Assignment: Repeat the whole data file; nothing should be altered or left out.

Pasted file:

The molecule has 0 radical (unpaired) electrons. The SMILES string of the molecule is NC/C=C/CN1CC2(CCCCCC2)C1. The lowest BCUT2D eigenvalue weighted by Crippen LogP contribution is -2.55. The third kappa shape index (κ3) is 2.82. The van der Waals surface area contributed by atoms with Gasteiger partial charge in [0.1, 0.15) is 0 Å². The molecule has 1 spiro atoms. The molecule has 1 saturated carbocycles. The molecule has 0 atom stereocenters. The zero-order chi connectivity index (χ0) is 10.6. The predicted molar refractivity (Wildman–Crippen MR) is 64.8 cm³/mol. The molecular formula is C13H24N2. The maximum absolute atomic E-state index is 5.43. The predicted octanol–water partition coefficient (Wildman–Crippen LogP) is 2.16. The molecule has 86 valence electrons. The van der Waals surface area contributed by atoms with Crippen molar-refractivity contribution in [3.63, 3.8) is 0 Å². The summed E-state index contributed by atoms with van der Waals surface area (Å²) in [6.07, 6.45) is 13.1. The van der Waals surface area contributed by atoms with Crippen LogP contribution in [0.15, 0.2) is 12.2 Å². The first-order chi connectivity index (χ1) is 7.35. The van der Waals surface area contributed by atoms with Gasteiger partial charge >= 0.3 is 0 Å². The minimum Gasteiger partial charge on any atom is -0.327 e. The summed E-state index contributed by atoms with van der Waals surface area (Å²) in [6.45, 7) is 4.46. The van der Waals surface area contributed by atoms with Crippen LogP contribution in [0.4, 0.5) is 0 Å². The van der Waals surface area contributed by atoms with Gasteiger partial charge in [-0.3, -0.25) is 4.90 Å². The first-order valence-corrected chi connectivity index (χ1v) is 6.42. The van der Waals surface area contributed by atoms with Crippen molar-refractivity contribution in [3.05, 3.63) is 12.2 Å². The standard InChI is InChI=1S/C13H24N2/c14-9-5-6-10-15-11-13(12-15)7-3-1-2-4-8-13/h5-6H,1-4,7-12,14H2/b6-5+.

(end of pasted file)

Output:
The molecule has 0 radical (unpaired) electrons. The SMILES string of the molecule is NC/C=C/CN1CC2(CCCCCC2)C1. The lowest BCUT2D eigenvalue weighted by Crippen LogP contribution is -2.55. The third kappa shape index (κ3) is 2.82. The van der Waals surface area contributed by atoms with Gasteiger partial charge in [0.1, 0.15) is 0 Å². The molecule has 1 spiro atoms. The molecule has 1 saturated carbocycles. The molecule has 0 atom stereocenters. The zero-order chi connectivity index (χ0) is 10.6. The predicted molar refractivity (Wildman–Crippen MR) is 64.8 cm³/mol. The molecular formula is C13H24N2. The maximum absolute atomic E-state index is 5.43. The predicted octanol–water partition coefficient (Wildman–Crippen LogP) is 2.16. The molecule has 86 valence electrons. The van der Waals surface area contributed by atoms with Crippen molar-refractivity contribution in [3.63, 3.8) is 0 Å². The summed E-state index contributed by atoms with van der Waals surface area (Å²) in [6.07, 6.45) is 13.1. The van der Waals surface area contributed by atoms with Crippen LogP contribution in [0.15, 0.2) is 12.2 Å². The first-order chi connectivity index (χ1) is 7.35. The van der Waals surface area contributed by atoms with Gasteiger partial charge >= 0.3 is 0 Å². The minimum Gasteiger partial charge on any atom is -0.327 e. The summed E-state index contributed by atoms with van der Waals surface area (Å²) in [6.45, 7) is 4.46. The van der Waals surface area contributed by atoms with Crippen LogP contribution in [0.4, 0.5) is 0 Å². The van der Waals surface area contributed by atoms with Gasteiger partial charge in [-0.3, -0.25) is 4.90 Å². The first-order valence-corrected chi connectivity index (χ1v) is 6.42. The van der Waals surface area contributed by atoms with Crippen molar-refractivity contribution in [3.05, 3.63) is 12.2 Å². The standard InChI is InChI=1S/C13H24N2/c14-9-5-6-10-15-11-13(12-15)7-3-1-2-4-8-13/h5-6H,1-4,7-12,14H2/b6-5+.